This article is part of our DraftKings NBA series.
It's Day Two of the NBA Playoffs, and once again we have four games available for our DFS roster builds. Aside from Marcus Smart (oblique), the injury landscape on Sunday is dotted with a few questionable injury spots.
Paul George (shoulder) is perhaps the headliner on the injury front, as he is officially listed as questionable. I expect him to play, but the shoulder injury will likely be difficult to play through.
Blake Griffin (knee) is listed as day-to-day, and of the stars with questionable tags today, he might be the most likely to take a seat for Game One. This situation will have a considerable effect on the DET/MIL game, so it's worth monitoring as games lock.
None of the four games available have an O/U above 225, and as expected the IND/BOS will be the slowpoke of the bunch – but there is still some value to be had due to Smart's absence. The OKC/POR game leads the field with the highest O/U (225), but I expect the UTA/HOU game to rack up the score and exceed their 214 line.
I'll execute my predictions the same way I did on Saturday, with identifying the key players in every game and specify some value spots for each team. This will help aid those who decide to play all four games as well as those who opt only to play part of the slate.
Pacers at Celtics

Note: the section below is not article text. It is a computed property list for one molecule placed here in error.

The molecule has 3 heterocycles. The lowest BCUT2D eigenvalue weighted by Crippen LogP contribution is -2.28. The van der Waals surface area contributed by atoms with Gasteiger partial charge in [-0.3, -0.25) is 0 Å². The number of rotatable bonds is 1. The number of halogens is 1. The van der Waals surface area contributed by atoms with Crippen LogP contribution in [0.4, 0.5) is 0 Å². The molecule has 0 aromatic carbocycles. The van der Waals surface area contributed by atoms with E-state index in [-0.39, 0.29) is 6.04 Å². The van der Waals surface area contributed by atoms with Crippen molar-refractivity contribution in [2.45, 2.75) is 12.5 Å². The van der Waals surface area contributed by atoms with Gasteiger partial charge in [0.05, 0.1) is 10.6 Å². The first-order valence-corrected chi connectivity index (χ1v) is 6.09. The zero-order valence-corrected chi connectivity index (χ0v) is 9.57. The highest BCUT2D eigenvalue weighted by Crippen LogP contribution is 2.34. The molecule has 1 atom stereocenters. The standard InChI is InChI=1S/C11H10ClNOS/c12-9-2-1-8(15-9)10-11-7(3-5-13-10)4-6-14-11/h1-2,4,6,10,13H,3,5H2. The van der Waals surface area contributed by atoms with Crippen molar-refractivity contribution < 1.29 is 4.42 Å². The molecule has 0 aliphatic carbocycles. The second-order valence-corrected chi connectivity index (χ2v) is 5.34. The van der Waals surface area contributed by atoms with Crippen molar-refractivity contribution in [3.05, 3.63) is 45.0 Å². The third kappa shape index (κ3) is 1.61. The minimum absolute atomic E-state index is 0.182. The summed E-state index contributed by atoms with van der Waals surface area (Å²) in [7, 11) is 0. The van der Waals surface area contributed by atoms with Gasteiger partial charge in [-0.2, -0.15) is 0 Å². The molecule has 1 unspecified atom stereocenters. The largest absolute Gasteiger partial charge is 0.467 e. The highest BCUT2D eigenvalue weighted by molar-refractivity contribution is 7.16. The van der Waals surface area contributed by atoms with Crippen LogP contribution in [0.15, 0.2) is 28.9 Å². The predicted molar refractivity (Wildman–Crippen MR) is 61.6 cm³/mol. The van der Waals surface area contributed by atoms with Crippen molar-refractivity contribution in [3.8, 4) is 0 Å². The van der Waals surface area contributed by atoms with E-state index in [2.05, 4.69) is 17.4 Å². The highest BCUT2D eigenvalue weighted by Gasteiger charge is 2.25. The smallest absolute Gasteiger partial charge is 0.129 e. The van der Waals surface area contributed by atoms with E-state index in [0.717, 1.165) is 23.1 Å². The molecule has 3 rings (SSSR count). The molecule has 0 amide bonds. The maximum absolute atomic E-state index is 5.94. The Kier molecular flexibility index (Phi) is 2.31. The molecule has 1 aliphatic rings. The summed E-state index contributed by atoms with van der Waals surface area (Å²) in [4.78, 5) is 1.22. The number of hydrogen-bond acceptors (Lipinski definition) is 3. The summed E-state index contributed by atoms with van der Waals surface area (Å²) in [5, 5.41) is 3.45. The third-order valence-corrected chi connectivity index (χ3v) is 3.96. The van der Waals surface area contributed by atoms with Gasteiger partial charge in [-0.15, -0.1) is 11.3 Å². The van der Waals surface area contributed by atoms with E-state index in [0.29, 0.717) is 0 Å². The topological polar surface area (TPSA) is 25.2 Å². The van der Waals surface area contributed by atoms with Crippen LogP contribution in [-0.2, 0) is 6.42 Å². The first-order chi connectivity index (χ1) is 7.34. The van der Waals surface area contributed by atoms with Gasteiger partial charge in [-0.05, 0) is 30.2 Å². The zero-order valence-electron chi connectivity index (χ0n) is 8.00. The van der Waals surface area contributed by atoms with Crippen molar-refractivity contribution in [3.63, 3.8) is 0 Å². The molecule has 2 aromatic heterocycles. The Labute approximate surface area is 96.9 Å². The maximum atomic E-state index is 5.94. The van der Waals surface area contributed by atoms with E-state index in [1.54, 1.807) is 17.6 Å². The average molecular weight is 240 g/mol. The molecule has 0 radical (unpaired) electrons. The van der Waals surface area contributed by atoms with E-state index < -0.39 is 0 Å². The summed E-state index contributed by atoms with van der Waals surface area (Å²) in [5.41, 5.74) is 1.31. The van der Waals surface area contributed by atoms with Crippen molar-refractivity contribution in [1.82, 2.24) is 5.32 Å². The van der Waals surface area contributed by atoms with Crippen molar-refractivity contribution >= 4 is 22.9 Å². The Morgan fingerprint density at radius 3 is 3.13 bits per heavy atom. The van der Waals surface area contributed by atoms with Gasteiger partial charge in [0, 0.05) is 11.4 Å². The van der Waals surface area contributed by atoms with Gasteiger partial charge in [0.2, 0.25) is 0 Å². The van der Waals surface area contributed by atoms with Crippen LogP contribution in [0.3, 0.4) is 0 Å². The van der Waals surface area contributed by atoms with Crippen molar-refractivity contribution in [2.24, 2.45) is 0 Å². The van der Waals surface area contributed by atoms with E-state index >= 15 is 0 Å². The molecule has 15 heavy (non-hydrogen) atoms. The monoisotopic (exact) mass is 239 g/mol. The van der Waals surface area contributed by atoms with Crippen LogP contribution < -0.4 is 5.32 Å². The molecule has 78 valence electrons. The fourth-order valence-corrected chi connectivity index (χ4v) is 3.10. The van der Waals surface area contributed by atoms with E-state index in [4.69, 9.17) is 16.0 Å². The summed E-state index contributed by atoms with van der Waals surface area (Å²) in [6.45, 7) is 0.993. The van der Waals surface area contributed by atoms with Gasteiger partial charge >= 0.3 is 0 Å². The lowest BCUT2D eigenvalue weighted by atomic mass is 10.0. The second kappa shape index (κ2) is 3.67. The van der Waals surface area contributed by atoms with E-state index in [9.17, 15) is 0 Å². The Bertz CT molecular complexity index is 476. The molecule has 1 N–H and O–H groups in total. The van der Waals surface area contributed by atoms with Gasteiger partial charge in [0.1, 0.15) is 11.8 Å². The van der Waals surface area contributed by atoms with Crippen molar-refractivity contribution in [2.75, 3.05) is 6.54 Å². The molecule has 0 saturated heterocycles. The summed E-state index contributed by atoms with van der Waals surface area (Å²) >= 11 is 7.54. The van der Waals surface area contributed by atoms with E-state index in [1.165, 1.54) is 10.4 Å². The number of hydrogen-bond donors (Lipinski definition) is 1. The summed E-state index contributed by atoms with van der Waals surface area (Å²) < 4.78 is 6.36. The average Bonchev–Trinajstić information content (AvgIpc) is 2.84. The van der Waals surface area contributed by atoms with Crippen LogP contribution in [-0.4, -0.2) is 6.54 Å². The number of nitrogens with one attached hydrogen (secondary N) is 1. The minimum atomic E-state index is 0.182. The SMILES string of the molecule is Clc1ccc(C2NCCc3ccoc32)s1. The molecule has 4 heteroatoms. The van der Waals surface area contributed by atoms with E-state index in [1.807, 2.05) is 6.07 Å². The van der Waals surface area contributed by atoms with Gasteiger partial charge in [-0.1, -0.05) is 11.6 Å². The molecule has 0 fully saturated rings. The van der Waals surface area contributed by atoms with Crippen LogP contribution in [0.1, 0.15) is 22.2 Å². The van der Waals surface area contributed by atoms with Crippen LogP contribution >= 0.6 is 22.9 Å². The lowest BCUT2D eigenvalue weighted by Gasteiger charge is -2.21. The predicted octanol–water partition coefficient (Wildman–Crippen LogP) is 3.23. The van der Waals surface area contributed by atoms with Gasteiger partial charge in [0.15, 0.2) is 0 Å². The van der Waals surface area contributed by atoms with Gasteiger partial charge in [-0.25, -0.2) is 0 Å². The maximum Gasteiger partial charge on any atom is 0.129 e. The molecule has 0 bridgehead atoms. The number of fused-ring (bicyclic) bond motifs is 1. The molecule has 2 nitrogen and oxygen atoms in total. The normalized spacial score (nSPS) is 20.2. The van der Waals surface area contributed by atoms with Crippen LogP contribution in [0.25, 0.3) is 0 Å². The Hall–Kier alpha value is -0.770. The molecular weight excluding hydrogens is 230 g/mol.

I need to shake my subjectivity about this series, as the slow pace might have me turning the channel to see if Tiger Woods can win a green jacket. Nevertheless, it's hard to deny Kyrie Irving's ($8,100) value at this price, as he knows how to turn it one come playoff time. On the Indiana side, it's tough to focus on one talent in particular, so you can probably consider both of my recommendations as value plays for the Pacers.
Jaylen Brown ($4,400): Brown gets a significant opportunity to shine with the loss of Marcus Smart, and I think he will rise to the occasion. I expect him to join the first unit today, and while Jayson Tatum ($5,700) will put together a decent game at the wing, Brown should post similar totals for a far lower price. His previous back injury seems to be a non-issue currently, so I would fire him up with confidence.
Gordon Hayward ($5,200): Similar to Brown, I expect Hayward to have an increased presence during the playoffs. He ended the season with three impressive games, but he needs to see a consistent minute total to maintain that kind of value. The slow pace of this matchup is enough to keep me from loading up here, but Hayward could come up as a low-owned GPP target worth considering.
Bojan Bogdanovic ($5,600): Bojan's price is a little steep for me, but the Pacers won't be able to score on the Celtics with brute force alone. His floor is definitely on the volatile side, but his ceiling will reward you if he can get his three-point shot humming. While Domantas Sabonis and Myles Turner will get a lot of attention, I think Bogdanovic's shot-making skills will be the key to a successful series for Indiana.
Darren Collison ($4,800): I can definitely see myself considering Collison here as I look for a decent low-cost backcourt alternative for my third or fourth guard. He's limited with only a PG/G/UTIL eligibility, but his assist totals are a definite help to his stat lines, which can vault into the 40 DKFP range without much effort.
Thunder at Trail Blazers